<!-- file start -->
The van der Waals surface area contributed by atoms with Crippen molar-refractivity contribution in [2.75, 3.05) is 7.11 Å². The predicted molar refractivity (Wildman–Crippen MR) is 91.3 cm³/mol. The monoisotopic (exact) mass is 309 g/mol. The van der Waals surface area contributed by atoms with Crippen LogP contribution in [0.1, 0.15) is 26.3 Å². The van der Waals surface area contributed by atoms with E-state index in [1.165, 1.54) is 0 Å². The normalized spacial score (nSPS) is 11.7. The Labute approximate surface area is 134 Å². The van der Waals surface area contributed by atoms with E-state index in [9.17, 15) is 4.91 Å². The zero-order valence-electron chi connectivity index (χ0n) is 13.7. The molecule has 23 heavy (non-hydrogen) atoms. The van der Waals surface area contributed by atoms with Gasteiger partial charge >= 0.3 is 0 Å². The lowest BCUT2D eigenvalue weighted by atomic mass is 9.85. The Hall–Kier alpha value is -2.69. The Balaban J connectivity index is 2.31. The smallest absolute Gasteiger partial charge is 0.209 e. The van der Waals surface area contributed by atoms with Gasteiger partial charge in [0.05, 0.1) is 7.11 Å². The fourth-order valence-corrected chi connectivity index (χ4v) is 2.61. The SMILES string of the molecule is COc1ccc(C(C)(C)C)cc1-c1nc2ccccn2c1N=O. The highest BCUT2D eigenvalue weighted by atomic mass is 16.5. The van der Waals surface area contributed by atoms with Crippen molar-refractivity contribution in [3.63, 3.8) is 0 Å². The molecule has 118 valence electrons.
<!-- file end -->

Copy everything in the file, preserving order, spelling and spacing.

The van der Waals surface area contributed by atoms with Crippen molar-refractivity contribution in [2.75, 3.05) is 7.11 Å². The predicted molar refractivity (Wildman–Crippen MR) is 91.3 cm³/mol. The monoisotopic (exact) mass is 309 g/mol. The van der Waals surface area contributed by atoms with Crippen LogP contribution in [0.1, 0.15) is 26.3 Å². The van der Waals surface area contributed by atoms with E-state index in [1.165, 1.54) is 0 Å². The normalized spacial score (nSPS) is 11.7. The Labute approximate surface area is 134 Å². The van der Waals surface area contributed by atoms with E-state index in [9.17, 15) is 4.91 Å². The zero-order valence-electron chi connectivity index (χ0n) is 13.7. The molecule has 23 heavy (non-hydrogen) atoms. The van der Waals surface area contributed by atoms with Gasteiger partial charge >= 0.3 is 0 Å². The lowest BCUT2D eigenvalue weighted by atomic mass is 9.85. The Hall–Kier alpha value is -2.69. The Balaban J connectivity index is 2.31. The smallest absolute Gasteiger partial charge is 0.209 e. The van der Waals surface area contributed by atoms with Gasteiger partial charge in [0.05, 0.1) is 7.11 Å². The fourth-order valence-corrected chi connectivity index (χ4v) is 2.61. The SMILES string of the molecule is COc1ccc(C(C)(C)C)cc1-c1nc2ccccn2c1N=O. The highest BCUT2D eigenvalue weighted by atomic mass is 16.5. The van der Waals surface area contributed by atoms with Crippen molar-refractivity contribution in [3.63, 3.8) is 0 Å². The molecule has 118 valence electrons.